When my former employer decided to let me go, it didn’t come as a huge surprise.
The writing had been on the wall for the month leading up to it. The guy who had been acting as my supervisor asked me to meet him “to chat.” I opened the office door and the company’s head of HR was sitting next to him to give me my walking papers. I was almost relieved to finally know where I stood.
I shook their hands, thanked them for the opportunity, and booked before any of my now former coworkers could see how overwhelmed I was.
What came next was the most surprising to me. Even though my career track has taken a few more turns than most by my age—including a stint abroad and a couple industry moves by the age of 25—I was always on some a defined path, confident in where my foot would land before taking the next step. Once I was let go, all of that changed.
I didn’t know what to do with myself when I woke up the first morning at 7 a.m. on the dot, just like I did on days I was expected to be in the office.
I wiped the grog from my eyes and realized I had no pressing responsibilities. I could do whatever the hell I wanted! I promptly rolled over and went right back to sleep.
This didn’t mean that I was living in some type of fantasy world with no consequences. It meant that for the first time ever, I had total control of my life, with my own agenda. There was no school or work responsibility. I was confused and conflicted and more than a little freaked out, but for once, I just wanted to sleep in.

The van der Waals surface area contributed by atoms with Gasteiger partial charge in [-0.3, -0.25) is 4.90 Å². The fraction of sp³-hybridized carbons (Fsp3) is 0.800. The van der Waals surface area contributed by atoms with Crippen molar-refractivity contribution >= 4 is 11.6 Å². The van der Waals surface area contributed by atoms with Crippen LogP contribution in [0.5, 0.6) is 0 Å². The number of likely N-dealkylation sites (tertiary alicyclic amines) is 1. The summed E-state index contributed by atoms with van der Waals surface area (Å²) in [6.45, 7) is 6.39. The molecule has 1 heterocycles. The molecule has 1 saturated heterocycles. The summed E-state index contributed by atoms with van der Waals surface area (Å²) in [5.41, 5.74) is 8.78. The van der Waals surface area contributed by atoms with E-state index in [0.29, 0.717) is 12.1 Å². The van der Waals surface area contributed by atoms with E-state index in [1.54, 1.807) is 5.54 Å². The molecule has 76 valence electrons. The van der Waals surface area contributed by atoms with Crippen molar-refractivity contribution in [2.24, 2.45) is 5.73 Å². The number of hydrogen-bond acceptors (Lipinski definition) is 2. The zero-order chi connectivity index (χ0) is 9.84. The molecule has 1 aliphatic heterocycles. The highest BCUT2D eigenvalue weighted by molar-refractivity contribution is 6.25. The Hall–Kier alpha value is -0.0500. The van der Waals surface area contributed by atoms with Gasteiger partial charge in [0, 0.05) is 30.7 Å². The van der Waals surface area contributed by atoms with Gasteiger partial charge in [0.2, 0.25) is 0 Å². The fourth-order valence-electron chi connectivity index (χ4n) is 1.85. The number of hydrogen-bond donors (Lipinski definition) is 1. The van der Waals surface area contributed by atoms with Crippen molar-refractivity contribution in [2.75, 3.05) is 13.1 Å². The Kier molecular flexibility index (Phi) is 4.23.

Of course, I couldn’t stay in bed forever: even with a severance check coming and savings stashed away, my bills would soon pile up. I had just moved to New York for that job—it had been my big break into writing and media. And in that lies the next lesson: even if you don’t have a definite path in life, you probably have a direction. Find out what that is and then figure out the best way to move toward it.
For me, that meant leveraging any opportunity I could find, no matter how far-fetched. I spent mornings applying to every open job I found, sending blind messages to people in the working world, and shamelessly contacting everyone I had ever interacted with in the industry. I’d break for a midday workout. (Prioritizing time to take care of yourself is lesson number three.) And then, if I was lucky, I’d have a meeting planned. I met with anyone who would talk to me: it didn’t matter who they were, so long as they agreed to give me some advice or maybe a lead.
People were unbelievably helpful. Even if the world seems like a cold and callous place at times, I learned that most of us live by the Golden Rule. If you’re not asking for the world, people will help you—even if it’s just because they’re trying to build up some good karma. No one handed me a job on a silver platter, but no one hesitated to send a quick email to a friend who might know someone, or even meet up to reassure me that my life wasn’t quite in the shambles I felt it was.
Eventually, I received a job offer. I was lucky to find a position, but it took a lot of work too. Perhaps the biggest lesson for me from losing my job is that no matter how stable life seems, it can all change in an instant. And that’s okay: just because you’ve envisioned yourself on a certain path doesn’t mean it’s the one meant for you. We adjust, we move on, and we grow.
Brett Williams is a New York-based writer whose work has also appeared at Supercompressor, Thrillist and AskMen.